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Review by Paulanne Simmons


Any time Judy Collins comes to town it’s an event. But watching her perform at Cafe Carlyle, it’s sometimes hard to figure out what’s more beguiling, her semi-sweet reminiscences, her witty, sometimes acerbic comments or her incredible voice that can still climb the scales and land on that perfect note. Perhaps it’s the ideal combination of personality and performance that makes superstars like Collins the legends they are.

Of course, although a sense of humor is a plus, when you have a voice like Collins’s, people want to hear you sing, especially all those songs that have become the fabric of our musical lives. Although Collins covers a good deal, there are sure to be disappointments. The treasure is just too vast.

Collins introduces each song with a story. Before Bob Dylan’s “Mr. Tambourine Man,” she tells the audience how she first met the young man who “was dressed poorly even for the 60s.” She sets up her own composition, “My Father,” with a tribute to the man “she still thinks of every day,” a man who overcame poverty and blindness, and is a huge influence on both her music and her life.

If Collins achieved her first major success in the folk music of the sixties, she has certainly transformed herself over the years. A good deal of her show is devoted to the songs of Stephen Sondheim, whom she first saw when he was a 9-year-old attending the theater. Her “Send in the Clowns” and “No One Is Alone” can easily break your heart.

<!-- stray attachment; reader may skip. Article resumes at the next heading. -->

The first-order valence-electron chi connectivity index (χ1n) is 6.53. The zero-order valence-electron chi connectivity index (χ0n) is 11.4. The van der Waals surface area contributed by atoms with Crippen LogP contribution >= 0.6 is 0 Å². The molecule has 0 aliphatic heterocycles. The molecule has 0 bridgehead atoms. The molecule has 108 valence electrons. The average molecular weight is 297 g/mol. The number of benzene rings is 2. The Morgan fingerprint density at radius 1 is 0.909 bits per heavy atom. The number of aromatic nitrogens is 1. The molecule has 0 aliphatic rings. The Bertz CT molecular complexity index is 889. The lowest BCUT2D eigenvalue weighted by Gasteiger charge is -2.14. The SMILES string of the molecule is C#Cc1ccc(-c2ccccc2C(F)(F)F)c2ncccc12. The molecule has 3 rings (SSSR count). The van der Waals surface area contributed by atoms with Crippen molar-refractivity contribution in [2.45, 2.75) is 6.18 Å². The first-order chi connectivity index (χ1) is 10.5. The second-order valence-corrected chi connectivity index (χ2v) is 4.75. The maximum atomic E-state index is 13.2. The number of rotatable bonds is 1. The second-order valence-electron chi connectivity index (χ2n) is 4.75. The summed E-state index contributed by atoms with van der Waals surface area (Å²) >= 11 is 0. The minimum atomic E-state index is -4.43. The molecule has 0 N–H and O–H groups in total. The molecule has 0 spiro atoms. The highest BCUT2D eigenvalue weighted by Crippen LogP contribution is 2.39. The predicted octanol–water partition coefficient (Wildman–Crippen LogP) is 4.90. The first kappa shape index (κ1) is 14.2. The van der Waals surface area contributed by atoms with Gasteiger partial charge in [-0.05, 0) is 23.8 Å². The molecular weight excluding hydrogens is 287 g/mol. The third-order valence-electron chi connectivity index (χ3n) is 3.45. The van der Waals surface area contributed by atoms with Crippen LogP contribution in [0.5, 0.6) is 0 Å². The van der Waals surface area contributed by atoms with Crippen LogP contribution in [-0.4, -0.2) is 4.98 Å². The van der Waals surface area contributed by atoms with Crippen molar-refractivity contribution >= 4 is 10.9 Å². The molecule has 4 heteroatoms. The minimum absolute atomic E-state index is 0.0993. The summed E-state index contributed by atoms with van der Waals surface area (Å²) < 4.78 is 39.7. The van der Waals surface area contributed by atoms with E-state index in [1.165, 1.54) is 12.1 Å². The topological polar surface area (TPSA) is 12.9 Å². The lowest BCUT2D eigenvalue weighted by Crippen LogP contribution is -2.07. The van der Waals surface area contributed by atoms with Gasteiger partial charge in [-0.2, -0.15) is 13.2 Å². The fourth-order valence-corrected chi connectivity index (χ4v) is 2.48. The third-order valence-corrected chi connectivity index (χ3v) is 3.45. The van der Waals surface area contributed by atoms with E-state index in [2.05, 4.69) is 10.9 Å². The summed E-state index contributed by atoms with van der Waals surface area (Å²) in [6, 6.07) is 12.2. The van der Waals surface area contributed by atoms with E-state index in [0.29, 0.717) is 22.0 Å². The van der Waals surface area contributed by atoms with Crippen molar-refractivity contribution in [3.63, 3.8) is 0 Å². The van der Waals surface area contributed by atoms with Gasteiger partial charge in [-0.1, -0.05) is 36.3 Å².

But Collins has not forgotten her roots or the other female composers who were also part of the folk music revival that peaked in the mid-60s. When she sings Joni Mitchell’s “Both Sides Now,” it’s easy to understand why her version is the one many people consider definitive. Although “Diamonds and Rust,” will always be closely associated with Joan Baez, thanks to its personal content (it’s about her relationship with Bob Dylan), Collins gives a particularly lyrical interpretation of her friend’s song.

Collins accompanies herself on her twelve-string guitar for many of the songs, backed by musical director Russell Walden, playing the piano and providing vocal harmonies. But she replaces Walden at the piano for her own haunting “Arizona.”

Collins claims the main reason musicians like her are still working is that it’s so hard to make a buck these days. But when she ascends to the stage, dressed in regal, flowing white, and proceeds to enthrall the audience with a voice that can make the angels hold their breath, we know better.

Judy Collins is at Café Carlyle through May 16, 35 East 76th Street, Manhattan; 212-744-1600, www.thecarlyle.com.

Photos:Mireya Acierto